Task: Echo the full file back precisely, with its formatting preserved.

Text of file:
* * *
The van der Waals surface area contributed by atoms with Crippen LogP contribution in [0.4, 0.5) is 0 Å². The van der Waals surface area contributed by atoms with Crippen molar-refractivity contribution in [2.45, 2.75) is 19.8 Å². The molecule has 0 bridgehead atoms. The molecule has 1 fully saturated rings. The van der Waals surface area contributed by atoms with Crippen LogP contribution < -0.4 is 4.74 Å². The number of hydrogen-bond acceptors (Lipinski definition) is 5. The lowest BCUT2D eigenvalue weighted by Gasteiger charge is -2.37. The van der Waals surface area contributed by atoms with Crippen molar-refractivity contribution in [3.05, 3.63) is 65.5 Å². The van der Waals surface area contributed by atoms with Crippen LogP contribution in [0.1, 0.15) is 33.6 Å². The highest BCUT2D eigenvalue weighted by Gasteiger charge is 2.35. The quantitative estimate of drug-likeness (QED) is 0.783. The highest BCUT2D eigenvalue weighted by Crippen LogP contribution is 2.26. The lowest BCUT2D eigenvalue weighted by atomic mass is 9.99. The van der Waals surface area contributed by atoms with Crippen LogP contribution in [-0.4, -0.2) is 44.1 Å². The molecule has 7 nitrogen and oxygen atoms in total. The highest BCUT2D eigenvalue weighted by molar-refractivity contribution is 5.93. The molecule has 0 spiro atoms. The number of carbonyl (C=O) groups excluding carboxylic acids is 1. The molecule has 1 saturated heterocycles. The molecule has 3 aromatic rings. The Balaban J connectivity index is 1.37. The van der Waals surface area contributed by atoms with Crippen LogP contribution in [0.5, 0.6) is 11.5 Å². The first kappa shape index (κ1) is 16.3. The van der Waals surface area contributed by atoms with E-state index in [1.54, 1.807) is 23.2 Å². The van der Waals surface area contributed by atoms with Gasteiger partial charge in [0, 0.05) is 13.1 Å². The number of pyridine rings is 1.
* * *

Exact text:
The van der Waals surface area contributed by atoms with Crippen LogP contribution in [0.4, 0.5) is 0 Å². The van der Waals surface area contributed by atoms with Crippen molar-refractivity contribution in [2.45, 2.75) is 19.8 Å². The molecule has 0 bridgehead atoms. The molecule has 1 fully saturated rings. The van der Waals surface area contributed by atoms with Crippen LogP contribution < -0.4 is 4.74 Å². The number of hydrogen-bond acceptors (Lipinski definition) is 5. The lowest BCUT2D eigenvalue weighted by Gasteiger charge is -2.37. The van der Waals surface area contributed by atoms with Crippen molar-refractivity contribution in [3.05, 3.63) is 65.5 Å². The van der Waals surface area contributed by atoms with Crippen LogP contribution in [0.1, 0.15) is 33.6 Å². The highest BCUT2D eigenvalue weighted by Gasteiger charge is 2.35. The quantitative estimate of drug-likeness (QED) is 0.783. The highest BCUT2D eigenvalue weighted by Crippen LogP contribution is 2.26. The lowest BCUT2D eigenvalue weighted by atomic mass is 9.99. The van der Waals surface area contributed by atoms with Crippen LogP contribution in [-0.4, -0.2) is 44.1 Å². The molecule has 7 nitrogen and oxygen atoms in total. The highest BCUT2D eigenvalue weighted by molar-refractivity contribution is 5.93. The molecule has 0 spiro atoms. The number of carbonyl (C=O) groups excluding carboxylic acids is 1. The molecule has 1 saturated heterocycles. The molecule has 3 aromatic rings. The Balaban J connectivity index is 1.37. The van der Waals surface area contributed by atoms with Crippen LogP contribution in [0.5, 0.6) is 11.5 Å². The first kappa shape index (κ1) is 16.3. The van der Waals surface area contributed by atoms with E-state index in [1.54, 1.807) is 23.2 Å². The van der Waals surface area contributed by atoms with Gasteiger partial charge in [0, 0.05) is 13.1 Å². The number of pyridine rings is 1.